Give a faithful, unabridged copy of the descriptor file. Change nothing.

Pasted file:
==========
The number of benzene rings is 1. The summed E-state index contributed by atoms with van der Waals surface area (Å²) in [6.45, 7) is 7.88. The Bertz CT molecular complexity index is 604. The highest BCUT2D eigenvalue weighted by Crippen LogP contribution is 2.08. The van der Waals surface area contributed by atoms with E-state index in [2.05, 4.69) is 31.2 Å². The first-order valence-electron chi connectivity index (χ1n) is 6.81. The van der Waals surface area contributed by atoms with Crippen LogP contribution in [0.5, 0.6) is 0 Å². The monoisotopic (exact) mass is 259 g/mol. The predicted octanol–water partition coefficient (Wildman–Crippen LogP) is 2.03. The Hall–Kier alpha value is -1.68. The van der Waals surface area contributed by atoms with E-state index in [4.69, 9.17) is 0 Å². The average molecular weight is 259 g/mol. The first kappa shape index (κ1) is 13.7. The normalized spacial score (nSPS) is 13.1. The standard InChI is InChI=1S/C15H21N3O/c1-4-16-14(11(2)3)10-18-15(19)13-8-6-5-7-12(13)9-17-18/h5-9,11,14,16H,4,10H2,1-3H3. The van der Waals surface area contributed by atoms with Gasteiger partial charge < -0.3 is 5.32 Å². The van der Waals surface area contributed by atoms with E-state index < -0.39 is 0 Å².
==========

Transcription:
The number of benzene rings is 1. The summed E-state index contributed by atoms with van der Waals surface area (Å²) in [6.45, 7) is 7.88. The Bertz CT molecular complexity index is 604. The highest BCUT2D eigenvalue weighted by Crippen LogP contribution is 2.08. The van der Waals surface area contributed by atoms with E-state index in [2.05, 4.69) is 31.2 Å². The first-order valence-electron chi connectivity index (χ1n) is 6.81. The van der Waals surface area contributed by atoms with Crippen LogP contribution in [0.5, 0.6) is 0 Å². The monoisotopic (exact) mass is 259 g/mol. The predicted octanol–water partition coefficient (Wildman–Crippen LogP) is 2.03. The Hall–Kier alpha value is -1.68. The van der Waals surface area contributed by atoms with E-state index in [4.69, 9.17) is 0 Å². The average molecular weight is 259 g/mol. The first kappa shape index (κ1) is 13.7. The normalized spacial score (nSPS) is 13.1. The standard InChI is InChI=1S/C15H21N3O/c1-4-16-14(11(2)3)10-18-15(19)13-8-6-5-7-12(13)9-17-18/h5-9,11,14,16H,4,10H2,1-3H3. The van der Waals surface area contributed by atoms with Gasteiger partial charge < -0.3 is 5.32 Å². The van der Waals surface area contributed by atoms with E-state index < -0.39 is 0 Å².